Proposals to amend EU biofuels legislation have proved divisive, with Parliament's left and right-wing parties clashing over what restrictions to impose on the multi-billion euro industry, that some scientists link to food price hikes and deforestation.
In 2008, the EU set a target for renewables to comprise 10% of transport fuel by 2020, most of which would come from feedstock-based 'first generation' biofuels. But the latest EU proposals aim to keep the industry’s expansion in check following evidence that the sugar, cereal or oilseed-based fuels may be less environmentally friendly than first thought. The policy "U-turn" has angered the industry, which has invested heavily in first generation biofuels and become largely dependent on government subsidies.
The Parliament’s environment (Envi) committee voted in July for a 5.5% cap on food crops and crops used just for energy purposes in the EU’s 2020 transport fuel mix. This came off the back of studies showing that some biofuels had a stronger greenhouse gas effect than fossil fuels due to a phenomenon known as indirect land-use change (ILUC).
ILUC is a way of calculating the net CO2 release that biofuels cause by way of displaced agricultural production and, often, campaigners say, deforestation. The industry doubts the science behind ILUC, claiming that the complex scientific models used have miscalculated and overstated the negative effects of biofuels expansion. In July, the EU’s Joint Research Centre (JRC) provided MEPs with a study showing that historical evidence backed up the models indicating strong ILUC factors.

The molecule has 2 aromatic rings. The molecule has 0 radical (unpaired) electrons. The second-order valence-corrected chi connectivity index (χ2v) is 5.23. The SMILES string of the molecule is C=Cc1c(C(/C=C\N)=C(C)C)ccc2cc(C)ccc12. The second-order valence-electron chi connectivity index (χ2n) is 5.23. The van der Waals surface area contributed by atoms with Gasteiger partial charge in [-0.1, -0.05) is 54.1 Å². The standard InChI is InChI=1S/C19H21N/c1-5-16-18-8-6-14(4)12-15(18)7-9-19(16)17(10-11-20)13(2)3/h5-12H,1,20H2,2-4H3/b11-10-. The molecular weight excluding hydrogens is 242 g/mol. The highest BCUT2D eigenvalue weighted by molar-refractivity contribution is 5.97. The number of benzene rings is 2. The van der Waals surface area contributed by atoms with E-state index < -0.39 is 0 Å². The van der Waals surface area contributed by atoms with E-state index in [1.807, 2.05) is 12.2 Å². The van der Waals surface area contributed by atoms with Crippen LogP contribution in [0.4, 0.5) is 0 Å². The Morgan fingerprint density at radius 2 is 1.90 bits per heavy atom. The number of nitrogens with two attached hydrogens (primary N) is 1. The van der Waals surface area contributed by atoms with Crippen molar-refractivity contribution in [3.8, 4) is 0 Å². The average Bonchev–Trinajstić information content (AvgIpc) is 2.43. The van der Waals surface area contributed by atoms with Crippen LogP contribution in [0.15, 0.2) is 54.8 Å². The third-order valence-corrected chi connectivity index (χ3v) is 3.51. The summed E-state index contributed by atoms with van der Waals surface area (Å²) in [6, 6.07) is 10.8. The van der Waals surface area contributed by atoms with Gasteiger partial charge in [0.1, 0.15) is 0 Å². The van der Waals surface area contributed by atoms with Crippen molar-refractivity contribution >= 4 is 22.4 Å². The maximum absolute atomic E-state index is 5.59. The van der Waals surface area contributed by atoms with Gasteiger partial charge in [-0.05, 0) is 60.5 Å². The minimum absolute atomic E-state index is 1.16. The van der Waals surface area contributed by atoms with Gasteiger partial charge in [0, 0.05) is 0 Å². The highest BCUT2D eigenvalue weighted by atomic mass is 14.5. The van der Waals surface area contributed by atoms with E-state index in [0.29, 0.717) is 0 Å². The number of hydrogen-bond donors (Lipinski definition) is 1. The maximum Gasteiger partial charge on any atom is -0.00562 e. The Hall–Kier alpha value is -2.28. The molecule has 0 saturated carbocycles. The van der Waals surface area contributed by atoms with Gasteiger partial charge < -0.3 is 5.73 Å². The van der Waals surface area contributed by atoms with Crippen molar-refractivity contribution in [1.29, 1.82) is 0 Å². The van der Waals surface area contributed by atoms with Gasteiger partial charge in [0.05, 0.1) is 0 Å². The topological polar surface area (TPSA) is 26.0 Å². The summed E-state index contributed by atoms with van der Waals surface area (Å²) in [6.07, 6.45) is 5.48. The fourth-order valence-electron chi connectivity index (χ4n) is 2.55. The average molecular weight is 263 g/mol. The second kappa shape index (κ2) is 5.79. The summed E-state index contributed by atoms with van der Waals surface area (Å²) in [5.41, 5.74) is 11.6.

The Envi report includes proposals for ILUC to enter EU legislation for the first time, under the Renewable Energy Directive (RED) and the Fuel Quality Directive (FQD) in 2020. The RED amendment would require EU countries to make up their renewable energy targets using fuels which were proven to have a low ILUC impact within two or three years, a "quantitative" approach. Under the FQD proposal, fuels would need to show that they offer a minimum 60% reduction in CO2 emissions compared to fossil fuels from 2018, a "qualitative" approach.
The industry committee report, however, includes just a 6.5% cap on biofuels and no ILUC proposal. Instead, it offers a higher sub-target for 'advanced' biofuels with low net greenhouse gas emissions, such as waste residues or fuels produced from algae. These two reports and a third proposed by the Parliament’s Liberal ALDE group will all go to vote.
Corinne Lepage, the French MEP on the Envi committee with the lead on the dossier, has proposed a down-the-middle 6% cap and ILUC factors in just the Fuel Quality Directive in 2020.
Lepage drove through the third alternative after she was unable to cut a deal on ILUC with the industry committee’s ‘shadow rapporteur’, the Spanish MEP Alejo Vidal-Quadras, of the centre-right European People's Party (EPP), the largest EU political group.
MEPs from the EPP, the European Conservatives and Reformists and the European Free Alliance support the industry committee report.